Anonymous, LulzSec go legal in PayPal war?

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Anonymous, LulzSec go legal in PayPal war?

Hacktivist groups Anonymous and LulzSec have taken a different tack in their fight against PayPal by simply encouraging people to ditch their accounts.

In the past, the groups have fought their enemies with web attacks, namely distributed denial of service (DDoS) strikes, which are illegal in many countries.


If pace keeps up, over 9,000 PayPal accounts will be closed in the next week.


Now, however, the related groups have come together to tell people to finish with PayPal in response to FBI arrests of individuals suspected of involvement in cyber strikes on the eBay subsidiary.

Last week, an FBI-run operation led to the arrests of 20 individuals in the US, the UK and the Netherlands as part of an investigation into attacks on PayPal. It was believed a UK teenager was arrested on suspicion of involvement in Anonymous.

Anonymous’ and LulzSec’s actions were also made in retaliation to PayPal not accepting donations for WikiLeaks.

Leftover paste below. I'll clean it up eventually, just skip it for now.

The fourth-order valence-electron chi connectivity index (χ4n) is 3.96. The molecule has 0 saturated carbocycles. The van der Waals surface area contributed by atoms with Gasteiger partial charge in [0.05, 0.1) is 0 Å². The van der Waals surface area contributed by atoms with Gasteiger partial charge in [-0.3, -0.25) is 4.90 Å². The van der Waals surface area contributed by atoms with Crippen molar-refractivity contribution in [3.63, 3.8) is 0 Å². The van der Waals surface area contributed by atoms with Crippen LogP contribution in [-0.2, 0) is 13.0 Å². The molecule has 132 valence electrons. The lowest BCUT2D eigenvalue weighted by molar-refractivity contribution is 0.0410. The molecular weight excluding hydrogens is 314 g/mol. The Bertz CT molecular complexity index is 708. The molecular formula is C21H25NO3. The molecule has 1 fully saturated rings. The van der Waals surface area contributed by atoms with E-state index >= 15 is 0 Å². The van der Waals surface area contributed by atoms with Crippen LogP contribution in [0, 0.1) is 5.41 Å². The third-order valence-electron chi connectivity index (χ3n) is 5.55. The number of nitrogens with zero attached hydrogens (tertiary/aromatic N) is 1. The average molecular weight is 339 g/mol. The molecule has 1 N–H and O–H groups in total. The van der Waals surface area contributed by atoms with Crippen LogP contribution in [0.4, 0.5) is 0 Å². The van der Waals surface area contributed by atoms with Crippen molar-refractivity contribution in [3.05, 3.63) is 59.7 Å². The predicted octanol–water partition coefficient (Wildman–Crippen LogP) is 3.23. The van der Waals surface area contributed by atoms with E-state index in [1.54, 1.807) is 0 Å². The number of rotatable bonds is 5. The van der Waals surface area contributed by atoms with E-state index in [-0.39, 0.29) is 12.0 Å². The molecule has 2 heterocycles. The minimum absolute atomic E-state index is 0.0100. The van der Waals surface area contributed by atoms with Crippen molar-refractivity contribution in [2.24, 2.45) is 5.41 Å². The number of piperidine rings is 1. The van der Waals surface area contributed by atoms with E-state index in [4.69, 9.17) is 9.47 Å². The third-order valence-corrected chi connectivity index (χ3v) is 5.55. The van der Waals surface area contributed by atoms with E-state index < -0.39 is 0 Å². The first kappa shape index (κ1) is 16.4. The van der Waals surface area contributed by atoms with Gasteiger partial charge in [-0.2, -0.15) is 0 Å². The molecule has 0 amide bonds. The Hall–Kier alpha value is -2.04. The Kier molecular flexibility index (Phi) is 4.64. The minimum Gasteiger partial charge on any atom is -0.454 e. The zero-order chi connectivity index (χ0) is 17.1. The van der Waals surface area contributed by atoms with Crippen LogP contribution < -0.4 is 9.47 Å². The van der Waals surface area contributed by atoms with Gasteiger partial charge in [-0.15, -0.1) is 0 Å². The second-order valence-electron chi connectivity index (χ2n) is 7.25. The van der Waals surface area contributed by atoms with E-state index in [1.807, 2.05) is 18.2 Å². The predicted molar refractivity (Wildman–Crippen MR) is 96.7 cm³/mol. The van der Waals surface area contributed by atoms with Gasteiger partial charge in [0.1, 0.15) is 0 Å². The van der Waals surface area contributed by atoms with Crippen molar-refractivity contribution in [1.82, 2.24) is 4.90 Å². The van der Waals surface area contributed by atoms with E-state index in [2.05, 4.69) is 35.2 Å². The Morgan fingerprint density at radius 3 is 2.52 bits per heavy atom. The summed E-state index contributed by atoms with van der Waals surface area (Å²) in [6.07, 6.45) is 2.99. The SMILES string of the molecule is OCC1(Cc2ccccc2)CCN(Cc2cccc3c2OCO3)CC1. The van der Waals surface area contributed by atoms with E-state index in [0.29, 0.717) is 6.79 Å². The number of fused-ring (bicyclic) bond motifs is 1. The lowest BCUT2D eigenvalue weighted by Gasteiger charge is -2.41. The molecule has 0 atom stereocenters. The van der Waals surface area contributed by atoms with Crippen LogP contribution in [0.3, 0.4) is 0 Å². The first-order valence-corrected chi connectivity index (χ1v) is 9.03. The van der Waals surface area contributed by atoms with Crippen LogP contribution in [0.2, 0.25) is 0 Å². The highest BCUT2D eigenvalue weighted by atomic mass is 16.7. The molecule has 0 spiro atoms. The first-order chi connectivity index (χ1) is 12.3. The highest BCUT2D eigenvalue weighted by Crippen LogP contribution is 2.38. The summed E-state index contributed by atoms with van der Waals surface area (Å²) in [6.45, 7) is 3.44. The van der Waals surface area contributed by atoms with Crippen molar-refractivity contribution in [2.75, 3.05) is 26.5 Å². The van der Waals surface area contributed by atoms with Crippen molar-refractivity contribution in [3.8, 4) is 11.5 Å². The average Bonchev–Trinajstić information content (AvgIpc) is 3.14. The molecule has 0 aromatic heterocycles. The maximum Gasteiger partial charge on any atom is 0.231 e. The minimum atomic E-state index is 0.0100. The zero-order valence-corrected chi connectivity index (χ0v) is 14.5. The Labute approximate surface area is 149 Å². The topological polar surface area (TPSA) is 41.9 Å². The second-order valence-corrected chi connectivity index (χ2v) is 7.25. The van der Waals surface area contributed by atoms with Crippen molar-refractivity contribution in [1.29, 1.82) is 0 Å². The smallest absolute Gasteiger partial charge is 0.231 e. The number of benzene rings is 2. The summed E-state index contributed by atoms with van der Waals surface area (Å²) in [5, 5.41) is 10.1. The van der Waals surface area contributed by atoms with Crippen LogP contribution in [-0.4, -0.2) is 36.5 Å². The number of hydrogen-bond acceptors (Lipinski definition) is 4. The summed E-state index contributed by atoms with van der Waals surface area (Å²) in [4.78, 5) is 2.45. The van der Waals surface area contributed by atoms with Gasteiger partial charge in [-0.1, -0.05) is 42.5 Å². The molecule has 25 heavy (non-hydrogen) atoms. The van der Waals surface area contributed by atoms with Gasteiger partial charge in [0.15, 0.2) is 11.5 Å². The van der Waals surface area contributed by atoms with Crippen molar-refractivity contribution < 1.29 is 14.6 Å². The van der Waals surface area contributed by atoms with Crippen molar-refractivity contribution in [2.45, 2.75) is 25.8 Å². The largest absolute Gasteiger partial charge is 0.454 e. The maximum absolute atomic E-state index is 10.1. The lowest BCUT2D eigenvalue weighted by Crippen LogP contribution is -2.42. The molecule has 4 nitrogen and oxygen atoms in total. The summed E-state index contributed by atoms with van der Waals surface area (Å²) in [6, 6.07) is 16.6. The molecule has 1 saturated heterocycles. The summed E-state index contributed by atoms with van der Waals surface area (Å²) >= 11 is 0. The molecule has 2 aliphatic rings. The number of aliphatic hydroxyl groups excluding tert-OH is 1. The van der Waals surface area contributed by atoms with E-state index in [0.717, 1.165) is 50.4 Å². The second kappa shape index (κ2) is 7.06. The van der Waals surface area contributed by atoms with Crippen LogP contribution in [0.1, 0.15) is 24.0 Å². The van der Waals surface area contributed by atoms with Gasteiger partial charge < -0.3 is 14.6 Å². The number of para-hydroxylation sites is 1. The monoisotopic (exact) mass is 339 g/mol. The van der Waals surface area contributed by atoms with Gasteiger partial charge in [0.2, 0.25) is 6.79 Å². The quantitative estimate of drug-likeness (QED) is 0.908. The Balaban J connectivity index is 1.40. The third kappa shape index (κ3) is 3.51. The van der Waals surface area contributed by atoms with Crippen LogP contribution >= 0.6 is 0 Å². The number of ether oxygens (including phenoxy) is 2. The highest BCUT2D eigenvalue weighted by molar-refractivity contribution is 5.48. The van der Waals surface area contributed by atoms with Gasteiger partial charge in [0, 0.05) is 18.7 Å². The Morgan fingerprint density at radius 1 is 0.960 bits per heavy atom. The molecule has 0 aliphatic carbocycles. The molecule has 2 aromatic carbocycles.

“We encourage anyone using PayPal to immediately close their accounts and consider an alternative,” a post on read.

“Join us in our latest operation against PayPal - tweet pictures of your account closure, tell us on IRC, spread the word. Anonymous has become a powerful channel of information, and unlike the governments of the world, we are here to fight for you.”

Anonymous has already claimed success in its campaign, using a Twitter feed to promote the campaign.

“If pace keeps up, over 9,000 PayPal accounts will be closed in the next week,” the group said.

It claimed a few hundred had been closed by 08.32 GMT today.

At the time of publication, PayPal had not confirmed any figures on account closures or responded to today’s moves by Anonymous and LulzSec.

There was an indication the hacktivist groups would not stick to non-attack methods of protest, with Anonymous warning this was “just the beginning.”

"We cannot only do more than DDoS we can do less than DDoS and both methods will cause you lots of headaches in the future. Expect us," the group added.

This article originally appeared at

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